The main group representing the Louisiana film industry has decided not to carry out a threat to challenge the legality of recent legislation aimed at paring back the state’s generous film tax credit program.
Instead, the Louisiana Film Entertainment Association will concentrate on proposing reforms to the new law — which the group and some of its opponents agree was poorly drafted — and persuading candidates for governor to support them, according to LFEA President Will French.
If the group succeeds, French said Thursday, the new $180 million cap on film tax credits, which is supposed to save the state about $70 million this year, may never come into play. Instead, the law could be amended before the cap is reached.
In a statement explaining its decision not to sue, the LFEA said it has been encouraged by the way state officials at the Department of Revenue and Louisiana Economic Development have interpreted the new law so far. The group also said its board “has turned its attention toward working with LDR and LED to find the most constructive path forward.”
In the short run, French said, the Jindal administration has interpreted the new law in industry-friendly terms.
For instance, one new provision in the film law says that only the first $3 million worth of salary tied to one person in a particular film — such as a celebrity actor — can be eligible for the state’s 30 percent subsidy. But French said state regulators have agreed to apply the provision only to people who are paid directly and receive a W-2 tax form. Nearly all actors are paid through so-called “loan-out corporations” that they control, and the $3 million cap will not apply to those who use loan-outs, French said.
The new legislation, which passed in the closing hours of the session that ended last month, says a maximum of $180 million in film tax credits can be cashed in during each of the next three fiscal years, starting with the one that began July 1. Given that the state has been issuing as many as $250 million in credits in recent years, the new limit — the first one adopted — is supposed to save the state an estimated $70 million in the current fiscal year. It was a small part of closing a $1.6 billion budget shortfall.
But it worried people in the local film industry.
For one thing, they feared the limit would drive filmmakers away to competing states, such as Georgia, that have no limits. They also fretted that it could hurt people and businesses holding film credits they have yet to redeem. Roughly $400 million in film tax credits issued by the state have not yet been cashed in, according to Tim Barfield, secretary of the Department of Revenue.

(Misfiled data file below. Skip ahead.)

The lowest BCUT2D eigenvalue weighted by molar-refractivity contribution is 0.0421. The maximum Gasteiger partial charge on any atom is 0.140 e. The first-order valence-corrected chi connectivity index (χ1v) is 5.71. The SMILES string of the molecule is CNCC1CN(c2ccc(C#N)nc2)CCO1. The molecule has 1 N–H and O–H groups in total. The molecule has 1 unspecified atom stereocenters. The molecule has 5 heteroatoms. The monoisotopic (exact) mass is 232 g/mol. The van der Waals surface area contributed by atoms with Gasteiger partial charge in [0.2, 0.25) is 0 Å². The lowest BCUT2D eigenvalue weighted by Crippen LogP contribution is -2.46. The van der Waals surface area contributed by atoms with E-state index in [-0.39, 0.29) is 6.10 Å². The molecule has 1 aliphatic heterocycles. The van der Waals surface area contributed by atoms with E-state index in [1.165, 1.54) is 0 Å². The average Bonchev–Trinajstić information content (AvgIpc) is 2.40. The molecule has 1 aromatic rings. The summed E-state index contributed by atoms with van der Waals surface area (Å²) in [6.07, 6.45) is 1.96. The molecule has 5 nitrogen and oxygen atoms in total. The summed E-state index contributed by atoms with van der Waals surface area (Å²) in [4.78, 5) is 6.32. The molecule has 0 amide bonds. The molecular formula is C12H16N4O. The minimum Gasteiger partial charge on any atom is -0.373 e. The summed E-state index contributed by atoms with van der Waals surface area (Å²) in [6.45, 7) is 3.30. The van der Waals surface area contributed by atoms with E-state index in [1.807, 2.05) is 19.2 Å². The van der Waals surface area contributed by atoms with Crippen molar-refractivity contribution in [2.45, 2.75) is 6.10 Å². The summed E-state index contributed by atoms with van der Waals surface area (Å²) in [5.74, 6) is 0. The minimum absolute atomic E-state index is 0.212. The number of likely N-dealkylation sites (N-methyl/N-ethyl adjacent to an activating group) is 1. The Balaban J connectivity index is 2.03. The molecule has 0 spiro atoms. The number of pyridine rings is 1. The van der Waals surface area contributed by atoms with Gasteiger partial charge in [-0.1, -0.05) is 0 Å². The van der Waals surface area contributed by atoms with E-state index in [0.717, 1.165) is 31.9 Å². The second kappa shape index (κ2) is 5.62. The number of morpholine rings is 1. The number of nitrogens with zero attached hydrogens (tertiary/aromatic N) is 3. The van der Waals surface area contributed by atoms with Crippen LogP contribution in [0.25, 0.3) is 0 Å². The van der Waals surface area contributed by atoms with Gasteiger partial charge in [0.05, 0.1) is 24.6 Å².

Barfield said in an interview Thursday that state records show that an average of $184 million in tax credits were cashed in during the past five completed fiscal years — suggesting that a $180 million cap “is not the end of the world for the film industry,” he said. “I’m not going to say it’s not going to have an impact, because I think it will have an impact. But it’s not the end of the world.”
The data from previous years “leads us to believe we can get into the first quarter of 2016 without hitting the cap,” French said. “If we can do that, and the next governor makes tweaks to the law in a special session, maybe the cap won’t even be a factor.”
If the state were to hit the new cap, things could get complicated. That’s because Louisiana now has a limit on the number of credits that can be cashed in during a given year but no limit on the number of credits that can be given out.
Barfield said his department will redeem the credits on a first-come, first-served basis. So the first tax filer to try to redeem credits after the cap is hit would be first in line for a payout the following year.
In the immediate wake of the new law, there were rumors that some major Hollywood players — such as Disney — had decided to quit making films in Louisiana.
French said he believes the industry mostly has been waiting to see how the laws would be interpreted by state bureaucrats. The worst thing for the film industry is a lack of clarity, he said.
Ultimately,the LFEA decided not to file a lawsuit because it didn’t make sense to get into an adversarial stance with the state and the Legislature.
“Does it make sense to spend our manpower and resources on a lawsuit?” he asked. “Or should we try to come up with a political fix for this law in the next cycle? … That seems to be a much more reasonable and intelligent way to go forward.”
In Barfield’s view, the suit was a legal long shot anyhow.
“Certainly, reasonable minds can differ, but the state has a very strong argument that these changes are constitutional,” Barfield said. “It would be a tough one for them to win.”
Follow Gordon Russell on Twitter, @gordonrussell1.